We all know that building a strong talent bench is a top competitive differentiator. But with plenty of jobs on the market for employees to choose from and the unpredictably fast pace of business today, it has become increasingly hard to find and keep good people.
We sat down with our Chief Learning Architect Arun Prakash to get to the bottom all of this and learned how HR practitioners can keep their talent on track with a strategy rooted in learning.
Arun Prakash: “I think ghosting – whether it’s a candidate or even a long-time employee – is less of a new trend, and more a sign of the times. With unemployment at its lowest in nearly two decades, we are in an employees’ market. Talented workers know that they are in demand. And, during the bounce back from the economic downturn, what motivates people to work and how they work has changed.
Just a decade or two ago a person might enter the workforce thinking they would be at the same organization for their entire career. In exchange for their loyalty, they’d be given a definitive position, a fair salary and a standard benefits package. Fast forward to today – things have totally changed.
A recent Gallup study says that more than half of workers are actively looking for new jobs.
Now, it is common for folks to move from one company to the other every couple of years. Rapidly-changing business challenges often result in ambiguous job roles and performance benchmarks, skill gaps and touch-and-go career paths. People remain up for the challenge, but under these circumstances, employees place more value on opportunities to grow professionally and personally.”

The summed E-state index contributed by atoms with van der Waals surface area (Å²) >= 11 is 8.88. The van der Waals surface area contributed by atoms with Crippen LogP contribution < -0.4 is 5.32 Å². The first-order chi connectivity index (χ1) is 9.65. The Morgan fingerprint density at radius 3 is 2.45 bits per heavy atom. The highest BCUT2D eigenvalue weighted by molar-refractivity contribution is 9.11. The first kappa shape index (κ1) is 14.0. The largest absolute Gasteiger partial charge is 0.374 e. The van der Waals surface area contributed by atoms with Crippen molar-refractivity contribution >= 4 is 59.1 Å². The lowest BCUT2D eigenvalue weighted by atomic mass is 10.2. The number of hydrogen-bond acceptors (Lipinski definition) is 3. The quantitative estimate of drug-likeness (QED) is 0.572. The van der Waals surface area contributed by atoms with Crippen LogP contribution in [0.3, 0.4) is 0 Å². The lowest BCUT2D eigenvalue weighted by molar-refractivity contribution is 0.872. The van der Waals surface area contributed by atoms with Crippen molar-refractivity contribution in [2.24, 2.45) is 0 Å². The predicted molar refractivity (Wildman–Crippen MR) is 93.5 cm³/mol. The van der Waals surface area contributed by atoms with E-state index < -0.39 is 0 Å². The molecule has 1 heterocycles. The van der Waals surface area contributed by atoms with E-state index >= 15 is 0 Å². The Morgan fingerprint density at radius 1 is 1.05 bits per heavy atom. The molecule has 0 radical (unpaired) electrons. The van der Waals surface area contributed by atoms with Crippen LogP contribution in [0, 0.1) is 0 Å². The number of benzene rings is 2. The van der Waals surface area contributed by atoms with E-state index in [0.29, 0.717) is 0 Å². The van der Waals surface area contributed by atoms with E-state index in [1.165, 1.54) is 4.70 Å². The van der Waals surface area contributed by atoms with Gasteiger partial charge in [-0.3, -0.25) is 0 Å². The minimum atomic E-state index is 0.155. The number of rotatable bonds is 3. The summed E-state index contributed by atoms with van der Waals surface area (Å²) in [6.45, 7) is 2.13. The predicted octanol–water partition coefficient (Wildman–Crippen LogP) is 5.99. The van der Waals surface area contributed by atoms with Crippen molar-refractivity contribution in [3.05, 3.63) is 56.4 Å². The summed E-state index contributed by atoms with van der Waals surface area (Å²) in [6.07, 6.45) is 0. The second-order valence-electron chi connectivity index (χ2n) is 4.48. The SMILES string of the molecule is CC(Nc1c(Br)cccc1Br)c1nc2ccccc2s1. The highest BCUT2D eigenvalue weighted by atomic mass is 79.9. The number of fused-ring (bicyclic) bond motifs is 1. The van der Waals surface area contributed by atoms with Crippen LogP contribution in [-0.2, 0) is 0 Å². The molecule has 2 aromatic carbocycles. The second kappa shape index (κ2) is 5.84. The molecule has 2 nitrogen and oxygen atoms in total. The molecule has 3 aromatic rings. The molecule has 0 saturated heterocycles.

Arun Prakash: “If you want to maintain a competitive advantage by attracting and retaining top talent, your organization must take this paradigm shift seriously and evolve its values and processes to meet modern workers where they’re at.
So, what do workers want?
Examine both the written and unwritten contracts between employee and employer and you’ll find that what people want is pretty simple. They want 1) a job that they have the skills for and are enabled to do well, 2) to be part of a community at work, and 3) a sense of purpose and alignment between personal and organizational values. These elements are the fuel for discretionary effort and the coveted employee engagement.
Arun Prakash: When you take a 30,000 foot-view, you can see how HR is really in the pilot’s seat. I think most HR leaders are surprised to learn that their function is so mission critical. They’re not just fulfilling an acute business need (like backfilling a role); they’re the front lines of what your organization stands for.
We know that the first 90 days are critical to an employees’ success. (Remember when LinkedIn had folks share their #First90 stories a few years back?) I would go as far to say that this time period begins with their that first touch from your organizations’ recruiter.
Onboarding has long been an administrative process that commences when an employee signs an offer. And it’s insurmountably varied after that. While most companies recognize the need for an onboarding process for all new hires, most are focused on ticking boxes and satisfying compliance requirements. HR practitioners need to take a close look at their onboarding program to ensure that the employees understand how the business will fulfill its side of the contract. The onboarding program must define what success will look like for both the individual and the organization, explain where the new employee fits in at the organization, and showcase how this individual’s contributions feed into the success of the company at large.
And that’s just for new hires. The same processes in your onboarding programs can be modified and extended across your workforce to manage other worker transitions – whether it’s a promotion, transfer, or when a cultural shift occurs (like M&A activity, downsizing or even a company rebrand.)
What’s more – the same Gallup study that said the majority of your workforce is actively seeking new jobs, shows that lack of development and career growth is the number one reason employees leave a job. (I’d speculate it’s a big reason job candidates’ flake, too.) Learning is inherently part of a broader onboarding-style process, and, while it’s universally valued, it is often executed as a measure of compliance. By ramping up your development plans to include career growth plans, self-directed learning and two-way continuous feedback, HR leaders can make a measurable difference in building and maintaining their talent bench.